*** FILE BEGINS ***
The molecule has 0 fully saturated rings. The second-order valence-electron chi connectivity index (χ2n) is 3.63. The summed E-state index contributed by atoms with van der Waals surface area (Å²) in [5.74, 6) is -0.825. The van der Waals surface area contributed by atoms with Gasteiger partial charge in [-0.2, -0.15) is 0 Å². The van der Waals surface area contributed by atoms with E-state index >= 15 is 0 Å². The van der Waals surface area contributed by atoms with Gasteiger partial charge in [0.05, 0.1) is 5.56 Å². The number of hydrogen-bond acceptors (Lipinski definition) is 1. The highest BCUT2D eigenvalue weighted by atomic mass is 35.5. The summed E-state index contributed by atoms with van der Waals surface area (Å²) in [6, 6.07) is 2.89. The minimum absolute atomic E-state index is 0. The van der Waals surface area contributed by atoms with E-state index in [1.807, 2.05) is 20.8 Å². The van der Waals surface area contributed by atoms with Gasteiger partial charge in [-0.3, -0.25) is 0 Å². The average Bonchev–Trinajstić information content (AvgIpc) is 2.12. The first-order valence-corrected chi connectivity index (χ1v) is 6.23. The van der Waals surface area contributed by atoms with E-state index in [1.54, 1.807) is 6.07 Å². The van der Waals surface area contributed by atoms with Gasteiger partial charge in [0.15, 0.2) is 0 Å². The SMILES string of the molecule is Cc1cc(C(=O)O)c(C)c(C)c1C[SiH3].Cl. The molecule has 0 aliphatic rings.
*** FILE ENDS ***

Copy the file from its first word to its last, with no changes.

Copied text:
The molecule has 0 fully saturated rings. The second-order valence-electron chi connectivity index (χ2n) is 3.63. The summed E-state index contributed by atoms with van der Waals surface area (Å²) in [5.74, 6) is -0.825. The van der Waals surface area contributed by atoms with Gasteiger partial charge in [-0.2, -0.15) is 0 Å². The van der Waals surface area contributed by atoms with E-state index >= 15 is 0 Å². The van der Waals surface area contributed by atoms with Gasteiger partial charge in [0.05, 0.1) is 5.56 Å². The number of hydrogen-bond acceptors (Lipinski definition) is 1. The highest BCUT2D eigenvalue weighted by atomic mass is 35.5. The summed E-state index contributed by atoms with van der Waals surface area (Å²) in [6, 6.07) is 2.89. The minimum absolute atomic E-state index is 0. The van der Waals surface area contributed by atoms with E-state index in [1.807, 2.05) is 20.8 Å². The van der Waals surface area contributed by atoms with Gasteiger partial charge in [-0.3, -0.25) is 0 Å². The average Bonchev–Trinajstić information content (AvgIpc) is 2.12. The first-order valence-corrected chi connectivity index (χ1v) is 6.23. The van der Waals surface area contributed by atoms with E-state index in [1.54, 1.807) is 6.07 Å². The van der Waals surface area contributed by atoms with Gasteiger partial charge in [0.15, 0.2) is 0 Å². The SMILES string of the molecule is Cc1cc(C(=O)O)c(C)c(C)c1C[SiH3].Cl. The molecule has 0 aliphatic rings.